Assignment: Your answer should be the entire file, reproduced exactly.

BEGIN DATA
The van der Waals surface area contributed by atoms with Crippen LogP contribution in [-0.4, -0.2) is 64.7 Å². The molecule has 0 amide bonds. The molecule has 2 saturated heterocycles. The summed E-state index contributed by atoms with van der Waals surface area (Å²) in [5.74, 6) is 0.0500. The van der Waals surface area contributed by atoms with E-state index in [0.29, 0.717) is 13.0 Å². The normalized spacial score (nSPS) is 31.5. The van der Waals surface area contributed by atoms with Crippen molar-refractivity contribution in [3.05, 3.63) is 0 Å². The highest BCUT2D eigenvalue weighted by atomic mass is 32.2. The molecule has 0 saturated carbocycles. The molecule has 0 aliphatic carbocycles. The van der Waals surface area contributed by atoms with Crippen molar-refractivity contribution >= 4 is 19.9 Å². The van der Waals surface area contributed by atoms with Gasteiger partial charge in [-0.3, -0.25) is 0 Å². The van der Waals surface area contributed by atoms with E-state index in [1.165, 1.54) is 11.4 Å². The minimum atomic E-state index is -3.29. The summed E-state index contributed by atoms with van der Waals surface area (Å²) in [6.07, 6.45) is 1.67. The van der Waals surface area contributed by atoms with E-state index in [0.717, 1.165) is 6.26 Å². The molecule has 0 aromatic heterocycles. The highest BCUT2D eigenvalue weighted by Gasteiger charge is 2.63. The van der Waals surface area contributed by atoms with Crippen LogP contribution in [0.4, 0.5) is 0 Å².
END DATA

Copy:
The van der Waals surface area contributed by atoms with Crippen LogP contribution in [-0.4, -0.2) is 64.7 Å². The molecule has 0 amide bonds. The molecule has 2 saturated heterocycles. The summed E-state index contributed by atoms with van der Waals surface area (Å²) in [5.74, 6) is 0.0500. The van der Waals surface area contributed by atoms with E-state index in [0.29, 0.717) is 13.0 Å². The normalized spacial score (nSPS) is 31.5. The van der Waals surface area contributed by atoms with Crippen molar-refractivity contribution in [3.05, 3.63) is 0 Å². The highest BCUT2D eigenvalue weighted by atomic mass is 32.2. The molecule has 0 saturated carbocycles. The molecule has 0 aliphatic carbocycles. The van der Waals surface area contributed by atoms with Crippen molar-refractivity contribution >= 4 is 19.9 Å². The van der Waals surface area contributed by atoms with Gasteiger partial charge in [-0.3, -0.25) is 0 Å². The van der Waals surface area contributed by atoms with E-state index in [1.165, 1.54) is 11.4 Å². The minimum atomic E-state index is -3.29. The summed E-state index contributed by atoms with van der Waals surface area (Å²) in [6.07, 6.45) is 1.67. The van der Waals surface area contributed by atoms with E-state index in [0.717, 1.165) is 6.26 Å². The molecule has 0 aromatic heterocycles. The highest BCUT2D eigenvalue weighted by Gasteiger charge is 2.63. The van der Waals surface area contributed by atoms with Crippen LogP contribution in [0.4, 0.5) is 0 Å².